UK using iPad to train soldiers for Afghan operationsThe US Army isn't the only security force adopting Apple's iOS devices for training and military operations; the UK is also now actively using iPad to train its soldiers.
Following a report earlier this year that outlined the interest in Apple's mobile devices being expressed by the US Army, a new report by the BBC outlines similar interest across the Atlantic.
The Royal School of Artillery in Wiltshire is already using iPad to train soldiers how to handle a "fire mission," a scenario where they are facing enemy fire from several miles away. Early trials have shown troops "have learned the jargon and procedures more quickly than before, when they were sat listening to lessons from instructors," the report said.
Lance Bombardier Jason Markham, who has already served in Afghanistan and is in training for a second tour, told the BBC, "[iPad-based training] makes it more fun instead of being sat in a classroom looking at a presentation being given information.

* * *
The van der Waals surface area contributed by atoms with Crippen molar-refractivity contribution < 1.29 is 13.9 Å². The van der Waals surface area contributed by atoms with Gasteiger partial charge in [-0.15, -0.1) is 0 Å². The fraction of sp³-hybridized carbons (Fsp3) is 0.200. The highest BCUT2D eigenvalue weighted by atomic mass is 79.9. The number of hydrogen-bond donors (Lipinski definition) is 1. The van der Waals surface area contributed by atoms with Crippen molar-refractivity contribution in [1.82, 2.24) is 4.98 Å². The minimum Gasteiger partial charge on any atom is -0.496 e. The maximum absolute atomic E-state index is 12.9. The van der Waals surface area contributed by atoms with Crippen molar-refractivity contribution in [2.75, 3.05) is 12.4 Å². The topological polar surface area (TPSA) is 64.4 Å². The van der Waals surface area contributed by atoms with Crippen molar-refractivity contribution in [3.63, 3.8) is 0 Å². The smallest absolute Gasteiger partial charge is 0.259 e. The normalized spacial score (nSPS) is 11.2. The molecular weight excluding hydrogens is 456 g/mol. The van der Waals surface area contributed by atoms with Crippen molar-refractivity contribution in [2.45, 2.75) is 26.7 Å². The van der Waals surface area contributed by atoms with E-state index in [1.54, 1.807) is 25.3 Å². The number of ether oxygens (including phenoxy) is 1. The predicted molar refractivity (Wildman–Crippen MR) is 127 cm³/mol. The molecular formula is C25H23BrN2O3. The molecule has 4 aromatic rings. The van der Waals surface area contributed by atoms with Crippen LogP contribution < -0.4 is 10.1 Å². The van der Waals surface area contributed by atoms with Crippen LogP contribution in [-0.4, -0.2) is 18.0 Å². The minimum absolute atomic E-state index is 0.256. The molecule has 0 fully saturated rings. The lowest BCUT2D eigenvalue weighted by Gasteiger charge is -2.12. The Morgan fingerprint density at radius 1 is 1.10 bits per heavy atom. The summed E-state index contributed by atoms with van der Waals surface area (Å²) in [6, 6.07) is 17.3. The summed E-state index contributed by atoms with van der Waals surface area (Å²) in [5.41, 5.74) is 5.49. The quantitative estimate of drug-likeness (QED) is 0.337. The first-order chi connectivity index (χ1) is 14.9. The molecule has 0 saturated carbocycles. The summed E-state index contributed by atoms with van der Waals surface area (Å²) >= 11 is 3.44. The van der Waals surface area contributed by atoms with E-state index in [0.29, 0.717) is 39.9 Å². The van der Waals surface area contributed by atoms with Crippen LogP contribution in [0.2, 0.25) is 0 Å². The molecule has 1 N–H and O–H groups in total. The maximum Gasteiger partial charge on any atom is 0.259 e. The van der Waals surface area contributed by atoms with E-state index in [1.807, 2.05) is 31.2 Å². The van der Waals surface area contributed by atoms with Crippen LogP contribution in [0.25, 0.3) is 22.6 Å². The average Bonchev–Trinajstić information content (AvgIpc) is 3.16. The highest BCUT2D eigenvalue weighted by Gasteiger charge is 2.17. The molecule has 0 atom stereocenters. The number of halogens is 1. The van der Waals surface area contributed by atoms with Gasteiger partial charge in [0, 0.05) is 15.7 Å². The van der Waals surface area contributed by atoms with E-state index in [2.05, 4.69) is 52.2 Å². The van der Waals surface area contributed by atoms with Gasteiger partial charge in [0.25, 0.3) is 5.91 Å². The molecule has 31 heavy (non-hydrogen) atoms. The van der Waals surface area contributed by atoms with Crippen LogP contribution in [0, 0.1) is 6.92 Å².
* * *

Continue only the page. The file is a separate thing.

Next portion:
"If you're on a course you can take this back to the block and practise with it, even have little competitions with it."
Army training officer Major Rich Gill, who has been working to roll out the iPad training, noted, "if we can use this sort of technology, we can probably shorten the amount of training and that is pretty key nowadays when people are so committed to operations in Afghanistan.
"There's so much they need to do before they go there and when they come back. If we can use this to reduce the amount of training it'll be fantastic."
While the armed forced are facing cuts, Gill said the move to iPad-based training is good value for the money because its helps cut related expenses, including printing reference guides a manuals. "You can get all the material that you need on there at the right time and it's really mobile as well," Gill said.
Apple's iPad was among 15 other devices the team considered, and "at the time this project came about this was the best bit of hardware on the market," Gill noted. The same team is now working on a 3D training app for pilots, intended to help them quickly identify different types of vehicles from the air.